A government deputy minister announced the ban Sunday on state television, the BBC reported.
The restriction follow protests in the Muslim world, including some in Iran, against an anti-Islamic film posted on Google's video-sharing site YouTube.
"Google and Gmail will be filtered nationwide, and will remain filtered until further notice," Abdul Samad Khoramabadi, an adviser to Iran's public prosecutor's office, said.
It is not the first time Iranian authorities have cut access to Google services.
"Google search website is accessible, but is not functioning properly," the BBC's Persian service reported. "Google services which need a secure SSL [Secure Sockets Layer] connection are out of reach in Iran."
The unsecured version of the search engine remains accessible but is much more vulnerable to government eavesdropping, the service said.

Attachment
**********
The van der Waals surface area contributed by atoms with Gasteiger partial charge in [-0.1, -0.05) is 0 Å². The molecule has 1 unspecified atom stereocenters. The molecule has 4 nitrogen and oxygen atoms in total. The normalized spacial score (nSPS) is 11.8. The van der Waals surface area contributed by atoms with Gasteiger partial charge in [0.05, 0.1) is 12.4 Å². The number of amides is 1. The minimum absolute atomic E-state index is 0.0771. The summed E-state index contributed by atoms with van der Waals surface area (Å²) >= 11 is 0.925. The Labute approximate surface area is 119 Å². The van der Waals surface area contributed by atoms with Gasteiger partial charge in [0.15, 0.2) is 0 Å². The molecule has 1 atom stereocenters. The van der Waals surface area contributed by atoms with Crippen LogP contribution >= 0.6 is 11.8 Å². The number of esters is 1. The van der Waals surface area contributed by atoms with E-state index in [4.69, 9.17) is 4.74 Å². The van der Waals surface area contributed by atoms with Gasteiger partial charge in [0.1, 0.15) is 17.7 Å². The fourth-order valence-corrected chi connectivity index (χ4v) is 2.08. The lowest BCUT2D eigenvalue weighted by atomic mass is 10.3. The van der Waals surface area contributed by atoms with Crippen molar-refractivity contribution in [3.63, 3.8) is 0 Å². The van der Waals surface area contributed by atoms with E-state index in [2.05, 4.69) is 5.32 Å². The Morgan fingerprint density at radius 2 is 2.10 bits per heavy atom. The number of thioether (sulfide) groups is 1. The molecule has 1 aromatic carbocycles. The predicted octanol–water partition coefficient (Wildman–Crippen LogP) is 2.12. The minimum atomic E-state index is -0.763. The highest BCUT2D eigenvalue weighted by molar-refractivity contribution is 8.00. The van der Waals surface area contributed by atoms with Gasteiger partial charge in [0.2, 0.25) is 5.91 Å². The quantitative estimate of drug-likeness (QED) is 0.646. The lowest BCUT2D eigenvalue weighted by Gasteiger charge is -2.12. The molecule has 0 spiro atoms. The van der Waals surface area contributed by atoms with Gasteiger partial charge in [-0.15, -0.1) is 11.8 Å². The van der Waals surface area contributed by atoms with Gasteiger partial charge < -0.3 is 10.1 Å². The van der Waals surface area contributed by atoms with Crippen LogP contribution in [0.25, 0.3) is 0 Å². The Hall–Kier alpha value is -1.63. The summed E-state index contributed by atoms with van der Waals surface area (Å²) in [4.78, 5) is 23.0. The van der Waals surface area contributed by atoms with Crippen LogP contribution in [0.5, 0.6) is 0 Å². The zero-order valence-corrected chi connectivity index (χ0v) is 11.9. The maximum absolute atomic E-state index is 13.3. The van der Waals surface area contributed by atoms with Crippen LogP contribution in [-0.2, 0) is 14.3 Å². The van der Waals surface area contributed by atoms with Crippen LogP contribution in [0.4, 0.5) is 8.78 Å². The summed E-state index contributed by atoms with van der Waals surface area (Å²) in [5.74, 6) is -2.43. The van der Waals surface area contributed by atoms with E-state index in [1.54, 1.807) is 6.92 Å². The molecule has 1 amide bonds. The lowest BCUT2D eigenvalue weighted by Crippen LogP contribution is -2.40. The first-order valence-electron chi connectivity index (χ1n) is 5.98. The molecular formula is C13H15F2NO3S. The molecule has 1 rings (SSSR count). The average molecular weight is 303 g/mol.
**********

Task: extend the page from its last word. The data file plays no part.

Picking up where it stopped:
"This is just a move by the Iranian government towards a so-called nationwide intranet, to control all the traffic from the outside, and authorities are saying they will implement it in about three years," Mahmood Tajali Mehr, an Iranian telecommunications consultant living in Germany, said.
"But every schoolchild knows how to bypass restrictions by using VPNs (virtual private networks), it's very common in Iran," he said, adding he did not think the restrictions would be in place for long.
"This is just a propaganda tool to demonstrate that Iran is doing something against the United States, but it is unlikely to last longer than a few days," he said.
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